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Found 6 results

  1. 02fusoFG

    AMT Peterbilt 352

    Sometimes you got to set aside a project and let it stew. ....So, what do you do? Start another truck. First up, the front axle and tie rod are pinned with small nails. Next, working to develop a concept for the build. On the paint board are several photos from the internet printed on glossy paper. Old trucker movies are also a good source of inspiration for those who want to capture the original colors of "their time". "Blue" on the right is giving me trouble finding the right color match. I will have to try custom mixing, but don't have any experience or feel for it. My first attempts have been unsuccessful. None of the box decals are ideal, so I will have to buy custom made ones or learn to make my own. Does anybody have a good source? Up next is the paint trial. I don't want to risk ruining the cab. A template of styrene sheet was made to mask the body and try my hand at pinstripes. 3 copies initially are made so that I can play with the technique and the finish coat sheen. A set of machinists radius gauges comes in handy.
  2. The boredom has worn off, and I am back on the bench. A new journey begins. Now beginning my 4th build, IMO I have realized the painting and detailing of the cab is the most critical part of the model. This will be an experiment. 5 kits will be built. Some of the mundane assembly and painting will be "production-lined" to save time with set-up and clean-up. I will try new things and test the limit of my skills. Failure is learning. One (or more) of the kits will probably be sacrificed and end up in the junkyard. I will try different paint schemes. It will also allow me to choose the "best of _____ part" for a showroom build. At the Cummins factory, holes are drilled for brass rod. It will be nice to not have to relearn every step. Some of these are from other kits with variations. "The Seem" First attempt at cutting out the doors was done with an X-Acto knife (an impossible task). The panel scriber worked much better (but still required an insane amount of patience - be prepared to take your time). A template of the floor is made for quick fabrication in the future. Pockets are fabricated for the new door handles. A thin piece of sheet is glued to support and guide an more natural curve on this PE part. The windshield wiper is carefully removed, I am getting lots of practice in manipulating the styrene.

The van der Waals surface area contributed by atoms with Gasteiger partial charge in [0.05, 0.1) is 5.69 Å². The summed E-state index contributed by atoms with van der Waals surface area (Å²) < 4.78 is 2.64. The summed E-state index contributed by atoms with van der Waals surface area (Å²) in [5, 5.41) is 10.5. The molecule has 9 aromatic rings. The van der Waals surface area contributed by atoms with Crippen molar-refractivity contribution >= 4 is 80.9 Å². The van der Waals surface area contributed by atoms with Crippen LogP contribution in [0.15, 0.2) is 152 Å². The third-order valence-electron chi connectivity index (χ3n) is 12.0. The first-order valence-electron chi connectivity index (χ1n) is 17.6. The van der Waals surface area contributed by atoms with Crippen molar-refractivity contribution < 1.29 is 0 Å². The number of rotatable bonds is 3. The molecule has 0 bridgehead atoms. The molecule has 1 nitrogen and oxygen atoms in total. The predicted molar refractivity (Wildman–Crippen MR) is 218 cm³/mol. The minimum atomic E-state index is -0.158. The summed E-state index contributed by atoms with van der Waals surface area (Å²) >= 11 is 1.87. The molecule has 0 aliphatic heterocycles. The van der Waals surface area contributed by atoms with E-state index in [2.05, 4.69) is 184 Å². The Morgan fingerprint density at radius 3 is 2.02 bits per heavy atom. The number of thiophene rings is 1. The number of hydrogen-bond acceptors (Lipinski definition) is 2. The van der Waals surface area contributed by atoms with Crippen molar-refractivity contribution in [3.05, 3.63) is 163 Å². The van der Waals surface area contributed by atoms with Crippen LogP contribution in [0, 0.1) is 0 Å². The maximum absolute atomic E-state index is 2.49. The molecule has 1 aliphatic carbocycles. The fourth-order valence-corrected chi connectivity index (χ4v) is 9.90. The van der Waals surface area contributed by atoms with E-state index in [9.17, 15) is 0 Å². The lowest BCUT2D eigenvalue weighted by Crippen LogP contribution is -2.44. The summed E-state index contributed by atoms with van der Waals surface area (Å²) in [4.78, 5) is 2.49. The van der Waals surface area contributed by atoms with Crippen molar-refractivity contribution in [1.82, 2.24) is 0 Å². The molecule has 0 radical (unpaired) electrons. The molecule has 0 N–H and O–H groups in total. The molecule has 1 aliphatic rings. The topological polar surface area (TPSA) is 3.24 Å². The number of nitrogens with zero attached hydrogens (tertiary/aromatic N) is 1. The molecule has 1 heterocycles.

3. The theme of this build is a farm truck that is nearing the end of it's service life and is no longer loved by the hired help. It is spring and the ground is muddy. I am satisfied with how the wooden sliding door and the "rusted" exhaust turned out, especially because the techniques used were a "first time" experience for me. The hood decals were a disaster and broke instantly while trying to get them in place, so I ended up having to paint the body stripes.
  4. Close Tolerance


    AMT Kenworth K100 with added steer axle, cab was shortened from 108" to 86", stock engine swapped to a 350 Cummins.
  5. Close Tolerance


    Modified AMT K123. Modified frame, second steer axle added, cab shortened from 96" to 63", modified doors, scratch built fenders, ladders etc.